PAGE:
VIERA, Fla., Feb. 28 -- Jerome Williams sat at his locker Wednesday afternoon at Space Coast Stadium, explaining a few things about how he will approach his quest to win a spot in the vast expanse of empty space known as the Washington Nationals' starting rotation. Just then, a grown man with the scruffy beard of a billy goat leaned over and kissed Williams on the top of the head.

"I love this guy," Tim Redding said.

They have never played on the same team, never been with the same organization. Over the winter, though, they answered the same want ad. Now, their lockers sit beside each other. And Wednesday, they began the battle for the same job: starting pitcher for the Nationals.

Yes, it was merely an intrasquad scrimmage. But given the perhaps unprecedented nature of this spring for the Nationals -- four starting slots must be filled by someone -- there is no time to experiment or go half-speed, whether there are fans in the stands or not.

"Is Manny out there watching the game?" Redding said afterward, mentioning Manager Manny Acta. "It's a game, isn't it? If it doesn't mean anything, then why are we wasting our time playing against each other? It means something for each one of us here. It has to."

There isn't quite that much tension in the day-to-day exchanges among the dozen or so pitchers competing for those jobs, and both Redding and Williams realize that if anyone were to handicap the race now, just before Friday's Grapefruit League opener, they would be in the meat of the conversation. Each has won 10 games in a major league season before (though, for Redding, that distinction came when he went 10-14 in 2003 with Houston, a year in which he posted a 3.68 ERA).

They also realize how closely they're being scrutinized.

"You're still going to have to show in spring training that you're" capable, Acta said. "We're not just going to hand it out because, some time ago, you won 10 games."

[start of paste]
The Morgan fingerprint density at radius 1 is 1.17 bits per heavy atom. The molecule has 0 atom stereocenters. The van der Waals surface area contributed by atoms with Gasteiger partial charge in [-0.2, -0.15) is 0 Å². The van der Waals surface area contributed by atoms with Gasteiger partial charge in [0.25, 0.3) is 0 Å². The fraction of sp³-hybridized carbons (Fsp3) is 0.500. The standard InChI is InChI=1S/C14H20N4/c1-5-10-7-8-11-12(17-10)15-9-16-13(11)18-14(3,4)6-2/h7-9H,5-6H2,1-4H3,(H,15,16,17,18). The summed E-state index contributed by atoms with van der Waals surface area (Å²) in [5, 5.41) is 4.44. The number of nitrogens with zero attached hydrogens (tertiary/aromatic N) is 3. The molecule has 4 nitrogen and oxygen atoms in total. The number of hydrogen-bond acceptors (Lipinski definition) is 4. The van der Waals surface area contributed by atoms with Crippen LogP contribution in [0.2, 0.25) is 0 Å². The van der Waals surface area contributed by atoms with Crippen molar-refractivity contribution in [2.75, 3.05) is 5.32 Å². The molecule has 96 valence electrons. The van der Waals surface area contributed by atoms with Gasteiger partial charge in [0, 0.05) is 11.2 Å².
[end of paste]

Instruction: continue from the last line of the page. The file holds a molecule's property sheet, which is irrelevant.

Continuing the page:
So, in a way, each pitch mattered Wednesday. Both pitchers were limited to 45 pitches or two innings, whichever came first. Williams had the easier time of it, allowing a pair of bouncing-ball singles in the first to go with a single and a hit batsman in the second, but he didn't allow a run. Williams has been working with pitching coach Randy St. Claire on smoothing his delivery and getting more extension to the plate, which will allow him to better spot his fastball.

Those adjustments, he believes, will help him return to the form he had in the minors, when he was a dominant prospect for the San Francisco Giants. In his first two major league seasons, Williams went 17-12 with a 3.77 ERA. And when he was only 23, after struggling for part of 2005 with the Giants, he was traded to the Chicago Cubs. Last year, the Cubs sent him to the minors, and he was never recalled. He has been trying to overcome that ever since.

"I thought negative when I got sent down, and that's probably one reason why I didn't get called back up," he said earlier this spring. "It taught me to be humble. I thought I had it made. . . . But that kind of tells you you need to get better. It teaches you."

At 29, Redding is four years older than Williams, and his only winning season in the majors came in his debut year of 2001, when he went 3-1 in 13 appearances. But Acta managed Redding in Class A ball for the Astros, and he remembers a prospect who was better than current Houston ace Roy Oswalt.

"I've never seen him fail," Acta said.

Redding, though, knows he has failed, albeit when Acta wasn't around.

"He had me seven years ago," Redding said. "He's seen me as an opponent, but he's also seen my track record. It's not very good. All he's trying to do is build off of what he remembers when he had me, and I'm trying to go out there and do the same thing. I'm trying to show him that despite the track record during the time that we've been apart, I'm going to get back to where I was."

Wednesday, that process began with a four-pitch walk of Felipe Lopez to open the game. Redding later picked Lopez off, but he hung a curveball in the second that Ryan Church drilled for a double, leading to the one run he allowed in two innings. Redding has been working on sharpening his slider with Nationals special assistant Jose Rijo, who once mastered the pitch, and he was pleased with its consistent break Wednesday.

"Some good, some bad," was his overall assessment. That, too, could speak for this entire race to win jobs in the rotation. The competition has begun even before the Grapefruit League games, and it could last the entire month of March.

"The reason why it's so open and there's such a controversy," Redding said, "is because there's a new manager. There's new coaches. Even the kids who have come up through the farm system, they have to prove stuff to new people. We all have to show what we can do."